"In NA (Pakistan) v Secretary of State for the Home Department [2016] EWCA Civ 662, [2017] 1 WLR 207, this Court addressed the meaning of the phrase in section 117C (6) "very compelling circumstances, over and above those described in Exceptions 1 and 2". Paras. 29 and 30 of the judgment of the Court, given by Jackson LJ, reads (so far as material):
"29. ?. The phrase used in section 117C (6), in para. 398 of the 2014 ? does not mean that a foreign criminal facing deportation is altogether disentitled from seeking to rely on matters falling within the scope of the circumstances described in Exceptions 1 and 2 when seeking to contend that 'there are very compelling circumstances, over and above those described in Exceptions 1 and 2'. ? [A] foreign criminal is entitled to rely upon such matters, but he would need to be able to point to features of his case of a kind mentioned in Exceptions 1 and 2 (and in paras. 399 or 399A of the 2014 rules), or features falling outside the circumstances described in those Exceptions and those paragraphs, which made his claim based on Article 8 especially strong.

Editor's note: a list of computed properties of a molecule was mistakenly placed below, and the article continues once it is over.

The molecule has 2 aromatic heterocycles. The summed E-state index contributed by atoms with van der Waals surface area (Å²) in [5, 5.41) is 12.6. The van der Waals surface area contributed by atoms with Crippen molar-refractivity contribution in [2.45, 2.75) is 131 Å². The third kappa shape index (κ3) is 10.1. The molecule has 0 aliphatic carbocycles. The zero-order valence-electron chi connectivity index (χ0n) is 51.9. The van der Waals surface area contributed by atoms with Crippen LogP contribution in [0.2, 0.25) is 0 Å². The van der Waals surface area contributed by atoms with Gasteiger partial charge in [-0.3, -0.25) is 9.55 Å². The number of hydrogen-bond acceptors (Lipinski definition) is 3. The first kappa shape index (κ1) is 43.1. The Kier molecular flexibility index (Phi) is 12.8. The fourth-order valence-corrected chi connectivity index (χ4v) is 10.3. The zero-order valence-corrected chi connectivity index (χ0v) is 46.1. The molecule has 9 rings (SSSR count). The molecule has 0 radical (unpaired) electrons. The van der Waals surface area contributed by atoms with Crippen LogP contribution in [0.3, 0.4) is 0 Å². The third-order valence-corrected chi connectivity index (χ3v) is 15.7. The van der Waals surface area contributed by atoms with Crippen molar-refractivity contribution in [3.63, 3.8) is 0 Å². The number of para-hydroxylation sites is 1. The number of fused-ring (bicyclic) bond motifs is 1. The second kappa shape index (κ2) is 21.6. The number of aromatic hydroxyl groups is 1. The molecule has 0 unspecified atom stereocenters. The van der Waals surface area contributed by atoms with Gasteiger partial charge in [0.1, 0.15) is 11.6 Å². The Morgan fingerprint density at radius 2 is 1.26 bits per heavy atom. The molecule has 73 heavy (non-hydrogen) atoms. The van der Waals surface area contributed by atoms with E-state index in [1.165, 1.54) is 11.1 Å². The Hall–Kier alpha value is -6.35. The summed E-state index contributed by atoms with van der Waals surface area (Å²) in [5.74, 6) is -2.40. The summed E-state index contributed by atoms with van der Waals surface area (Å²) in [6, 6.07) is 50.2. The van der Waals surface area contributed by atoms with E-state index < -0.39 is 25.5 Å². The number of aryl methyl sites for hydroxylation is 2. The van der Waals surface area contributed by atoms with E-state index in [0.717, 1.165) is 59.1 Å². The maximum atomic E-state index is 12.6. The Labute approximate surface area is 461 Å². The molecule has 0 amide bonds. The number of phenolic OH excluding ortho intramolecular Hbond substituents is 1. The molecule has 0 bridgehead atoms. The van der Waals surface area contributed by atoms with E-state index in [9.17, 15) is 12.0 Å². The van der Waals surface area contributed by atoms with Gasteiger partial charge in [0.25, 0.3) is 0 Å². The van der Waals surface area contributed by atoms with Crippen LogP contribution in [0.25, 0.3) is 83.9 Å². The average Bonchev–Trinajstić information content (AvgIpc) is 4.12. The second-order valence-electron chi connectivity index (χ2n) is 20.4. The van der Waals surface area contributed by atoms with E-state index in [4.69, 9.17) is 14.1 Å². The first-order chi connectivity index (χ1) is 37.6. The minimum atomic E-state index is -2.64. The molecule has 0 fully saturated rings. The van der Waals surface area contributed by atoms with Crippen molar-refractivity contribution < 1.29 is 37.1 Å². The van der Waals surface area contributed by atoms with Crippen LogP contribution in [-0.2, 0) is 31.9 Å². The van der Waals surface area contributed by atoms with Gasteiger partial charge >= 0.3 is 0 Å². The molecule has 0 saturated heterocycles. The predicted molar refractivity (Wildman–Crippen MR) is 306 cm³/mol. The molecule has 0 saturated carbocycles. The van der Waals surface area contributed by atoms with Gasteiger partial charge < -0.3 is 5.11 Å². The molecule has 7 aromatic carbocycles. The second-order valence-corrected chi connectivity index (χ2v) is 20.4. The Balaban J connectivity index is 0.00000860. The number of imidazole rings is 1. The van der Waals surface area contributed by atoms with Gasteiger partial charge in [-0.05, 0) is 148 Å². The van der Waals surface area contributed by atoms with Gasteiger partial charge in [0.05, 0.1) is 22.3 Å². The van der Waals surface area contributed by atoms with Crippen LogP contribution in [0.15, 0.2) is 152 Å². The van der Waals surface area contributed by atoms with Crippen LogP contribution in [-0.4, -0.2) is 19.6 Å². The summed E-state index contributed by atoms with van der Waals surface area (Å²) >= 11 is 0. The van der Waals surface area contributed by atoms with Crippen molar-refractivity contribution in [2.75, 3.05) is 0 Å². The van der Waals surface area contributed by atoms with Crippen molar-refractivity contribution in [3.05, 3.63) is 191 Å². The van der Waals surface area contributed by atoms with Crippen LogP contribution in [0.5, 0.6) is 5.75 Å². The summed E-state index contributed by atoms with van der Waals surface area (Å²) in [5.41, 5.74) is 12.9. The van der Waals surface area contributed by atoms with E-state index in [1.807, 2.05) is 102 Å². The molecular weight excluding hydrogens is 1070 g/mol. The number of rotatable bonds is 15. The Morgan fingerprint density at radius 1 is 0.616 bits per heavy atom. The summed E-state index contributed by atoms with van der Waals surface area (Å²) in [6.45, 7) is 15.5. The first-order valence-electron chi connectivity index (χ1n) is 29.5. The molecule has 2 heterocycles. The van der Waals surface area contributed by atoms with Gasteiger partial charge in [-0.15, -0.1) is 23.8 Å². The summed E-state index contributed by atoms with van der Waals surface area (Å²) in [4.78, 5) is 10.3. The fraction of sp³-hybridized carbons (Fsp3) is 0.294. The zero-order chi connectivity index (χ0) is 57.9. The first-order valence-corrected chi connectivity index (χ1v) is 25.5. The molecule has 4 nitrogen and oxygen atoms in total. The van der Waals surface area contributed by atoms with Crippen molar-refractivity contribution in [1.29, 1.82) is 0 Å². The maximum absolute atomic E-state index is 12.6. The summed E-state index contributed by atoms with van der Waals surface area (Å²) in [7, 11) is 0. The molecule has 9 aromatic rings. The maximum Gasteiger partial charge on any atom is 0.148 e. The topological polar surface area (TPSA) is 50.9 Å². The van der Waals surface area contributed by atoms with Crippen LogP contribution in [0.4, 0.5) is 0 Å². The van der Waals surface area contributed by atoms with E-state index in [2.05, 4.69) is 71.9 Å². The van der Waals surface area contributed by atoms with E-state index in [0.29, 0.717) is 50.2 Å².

30. In the case of a serious offender who could point to circumstances in his own case which could be said to correspond to the circumstances described in Exceptions 1 and 2, but where he could only just succeed in such an argument, it would not be possible to describe his situation as involving very compelling circumstances, over and above those described in Exceptions 1 and 2. One might describe that as a bare case of the kind described in Exceptions 1 or 2. On the other hand, if he could point to factors identified in the descriptions of Exceptions 1 and 2 of an especially compelling kind in support of an Article 8 claim, going well beyond what would be necessary to make out a bare case of the kind described in Exceptions 1 and 2, they could in principle constitute 'very compelling circumstances, over and above those described in Exceptions 1 and 2', whether taken by themselves or in conjunction with other factors relevant to application of Article 8."